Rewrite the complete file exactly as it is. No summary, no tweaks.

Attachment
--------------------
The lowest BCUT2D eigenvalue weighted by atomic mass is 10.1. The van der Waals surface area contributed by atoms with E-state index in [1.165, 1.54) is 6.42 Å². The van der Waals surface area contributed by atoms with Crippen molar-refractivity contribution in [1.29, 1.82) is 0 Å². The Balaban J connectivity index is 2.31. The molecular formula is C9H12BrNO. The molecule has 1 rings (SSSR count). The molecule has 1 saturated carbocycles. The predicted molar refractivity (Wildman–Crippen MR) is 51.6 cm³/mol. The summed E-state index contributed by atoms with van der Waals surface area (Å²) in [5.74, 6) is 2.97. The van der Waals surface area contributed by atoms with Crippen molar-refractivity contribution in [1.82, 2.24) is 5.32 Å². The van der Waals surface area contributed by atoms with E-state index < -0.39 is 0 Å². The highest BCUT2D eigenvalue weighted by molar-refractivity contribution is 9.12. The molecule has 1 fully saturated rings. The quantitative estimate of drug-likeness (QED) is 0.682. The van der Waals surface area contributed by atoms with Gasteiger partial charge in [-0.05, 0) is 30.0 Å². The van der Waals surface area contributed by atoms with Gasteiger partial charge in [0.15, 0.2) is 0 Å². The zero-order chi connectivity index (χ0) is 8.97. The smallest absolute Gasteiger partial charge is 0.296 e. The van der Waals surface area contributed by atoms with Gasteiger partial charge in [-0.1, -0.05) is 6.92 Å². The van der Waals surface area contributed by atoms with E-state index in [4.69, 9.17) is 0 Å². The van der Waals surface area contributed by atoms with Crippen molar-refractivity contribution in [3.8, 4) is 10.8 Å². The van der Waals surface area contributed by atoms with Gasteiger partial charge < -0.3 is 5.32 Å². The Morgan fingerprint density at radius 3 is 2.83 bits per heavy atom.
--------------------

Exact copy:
The lowest BCUT2D eigenvalue weighted by atomic mass is 10.1. The van der Waals surface area contributed by atoms with E-state index in [1.165, 1.54) is 6.42 Å². The van der Waals surface area contributed by atoms with Crippen molar-refractivity contribution in [1.29, 1.82) is 0 Å². The Balaban J connectivity index is 2.31. The molecular formula is C9H12BrNO. The molecule has 1 rings (SSSR count). The molecule has 1 saturated carbocycles. The predicted molar refractivity (Wildman–Crippen MR) is 51.6 cm³/mol. The summed E-state index contributed by atoms with van der Waals surface area (Å²) in [5.74, 6) is 2.97. The van der Waals surface area contributed by atoms with Crippen molar-refractivity contribution in [1.82, 2.24) is 5.32 Å². The van der Waals surface area contributed by atoms with E-state index < -0.39 is 0 Å². The highest BCUT2D eigenvalue weighted by molar-refractivity contribution is 9.12. The molecule has 1 fully saturated rings. The quantitative estimate of drug-likeness (QED) is 0.682. The van der Waals surface area contributed by atoms with Gasteiger partial charge in [-0.05, 0) is 30.0 Å². The van der Waals surface area contributed by atoms with Gasteiger partial charge in [0.15, 0.2) is 0 Å². The zero-order chi connectivity index (χ0) is 8.97. The smallest absolute Gasteiger partial charge is 0.296 e. The van der Waals surface area contributed by atoms with Gasteiger partial charge in [-0.1, -0.05) is 6.92 Å². The van der Waals surface area contributed by atoms with E-state index in [4.69, 9.17) is 0 Å². The van der Waals surface area contributed by atoms with Crippen molar-refractivity contribution in [3.8, 4) is 10.8 Å². The van der Waals surface area contributed by atoms with Gasteiger partial charge < -0.3 is 5.32 Å². The Morgan fingerprint density at radius 3 is 2.83 bits per heavy atom.